Herskovits, Melville J. The Myth of the Negro Past. New York: Harper & Brothers, 1941.

In the mid twentieth century, Melville responded to what he saw as decades of scholarship denying the presence of an African influence on American culture. His book debunks the myth of Africans as child-like and easily adaptable to horrible living conditions. Before Melville, most scholars assumed enslaved Africans were poorer and less intelligent than the Africans who remained on their home continent, and since the slaves came from diverse regions of Africa and mixed with each other upon their arrival, any authentic African culture was certainly eradicated. Melville also attacked the myth that in instances where whole tribes made the passage together, their civilization was too lowly and underdeveloped to survive.

Morgan, Philip. “The Cultural Implications of the Atlantic Slave Trade: African Regional Origins, American Destinations and New World Developments.” Slavery and Abolition 18:1 (1997): 122-145.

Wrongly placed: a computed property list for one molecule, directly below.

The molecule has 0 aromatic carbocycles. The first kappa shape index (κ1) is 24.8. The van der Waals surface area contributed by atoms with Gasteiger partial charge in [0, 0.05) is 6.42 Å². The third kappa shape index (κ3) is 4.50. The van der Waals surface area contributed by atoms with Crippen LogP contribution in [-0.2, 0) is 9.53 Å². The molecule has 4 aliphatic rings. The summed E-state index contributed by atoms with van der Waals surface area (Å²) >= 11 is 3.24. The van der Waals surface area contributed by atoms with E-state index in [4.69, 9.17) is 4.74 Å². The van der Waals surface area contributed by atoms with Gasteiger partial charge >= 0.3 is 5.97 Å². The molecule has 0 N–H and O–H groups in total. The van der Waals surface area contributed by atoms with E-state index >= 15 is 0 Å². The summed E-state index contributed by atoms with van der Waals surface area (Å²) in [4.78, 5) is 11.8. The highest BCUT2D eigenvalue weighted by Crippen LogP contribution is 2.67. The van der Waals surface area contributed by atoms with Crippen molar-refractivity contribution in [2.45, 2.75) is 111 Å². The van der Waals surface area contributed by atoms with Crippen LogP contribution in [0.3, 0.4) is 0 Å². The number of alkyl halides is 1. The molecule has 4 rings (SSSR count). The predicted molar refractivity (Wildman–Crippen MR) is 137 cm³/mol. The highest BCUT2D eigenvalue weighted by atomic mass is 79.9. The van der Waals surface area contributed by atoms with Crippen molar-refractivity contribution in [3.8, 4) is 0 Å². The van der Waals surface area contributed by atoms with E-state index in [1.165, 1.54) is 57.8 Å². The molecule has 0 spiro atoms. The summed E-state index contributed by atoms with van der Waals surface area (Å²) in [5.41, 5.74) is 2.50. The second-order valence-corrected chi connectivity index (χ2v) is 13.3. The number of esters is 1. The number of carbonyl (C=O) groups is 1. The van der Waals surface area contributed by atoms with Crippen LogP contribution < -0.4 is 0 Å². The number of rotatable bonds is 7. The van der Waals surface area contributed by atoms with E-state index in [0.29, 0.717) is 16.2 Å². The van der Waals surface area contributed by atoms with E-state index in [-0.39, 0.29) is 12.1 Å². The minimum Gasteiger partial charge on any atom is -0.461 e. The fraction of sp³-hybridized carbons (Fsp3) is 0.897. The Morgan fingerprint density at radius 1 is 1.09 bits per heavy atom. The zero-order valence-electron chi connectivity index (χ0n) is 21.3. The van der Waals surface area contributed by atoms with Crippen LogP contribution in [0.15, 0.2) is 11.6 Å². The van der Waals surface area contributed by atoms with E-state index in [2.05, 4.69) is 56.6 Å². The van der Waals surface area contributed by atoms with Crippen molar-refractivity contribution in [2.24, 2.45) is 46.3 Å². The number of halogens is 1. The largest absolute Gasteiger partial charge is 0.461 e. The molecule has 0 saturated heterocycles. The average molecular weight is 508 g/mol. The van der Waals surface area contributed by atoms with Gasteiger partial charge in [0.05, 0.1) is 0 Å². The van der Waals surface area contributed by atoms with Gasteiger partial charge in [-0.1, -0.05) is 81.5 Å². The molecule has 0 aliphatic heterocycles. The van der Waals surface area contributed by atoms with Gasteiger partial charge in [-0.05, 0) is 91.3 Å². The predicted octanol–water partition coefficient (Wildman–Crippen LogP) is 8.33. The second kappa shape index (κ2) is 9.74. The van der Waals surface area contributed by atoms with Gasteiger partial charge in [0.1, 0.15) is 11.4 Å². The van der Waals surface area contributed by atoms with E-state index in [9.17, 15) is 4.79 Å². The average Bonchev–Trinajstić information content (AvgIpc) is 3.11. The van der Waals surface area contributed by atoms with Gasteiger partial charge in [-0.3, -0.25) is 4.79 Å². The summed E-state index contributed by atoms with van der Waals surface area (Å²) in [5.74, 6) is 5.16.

Morgan’s essay presents a model for understanding slave identity as a three-pronged process of cultural development: adaptation, modification, and invention. Morgan steps slightly back into the Frazier camp, arguing that African ethnic identities were definitely significantly altered after the middle passage. He does not argue, however, that the enslaved persons simply absorbed the cultures of their masters. Morgan describes a process of ethno-genesis and religious syncretism where the slaves absorbed new influences without abandoning all African origins.

Raboteau, Albert J. Slave Religion: The “Invisible Institution” in the Antebellum South. New York: Oxford University Press, 1978.

Raboteau uses the term “invisible institution” to describe the history of black religion under slavery. The book beings by distinguishing the religious experiences of slaves in North America from the heritage of those in Brazil and the Caribbean, where for various reasons, religious syncretism abounded in a way unseen in the United States. Raboteau articulates how in the American South, Christianity filled a cultural void for the black slaves without forcing them to adopt white mores. The obvious African influence on the black church can be seen through charismatic preaching styles and rhythmic dances of praise and worship. Raboteau’s book ultimately argues that the invisible institution undermined white power in the master-slave relationship.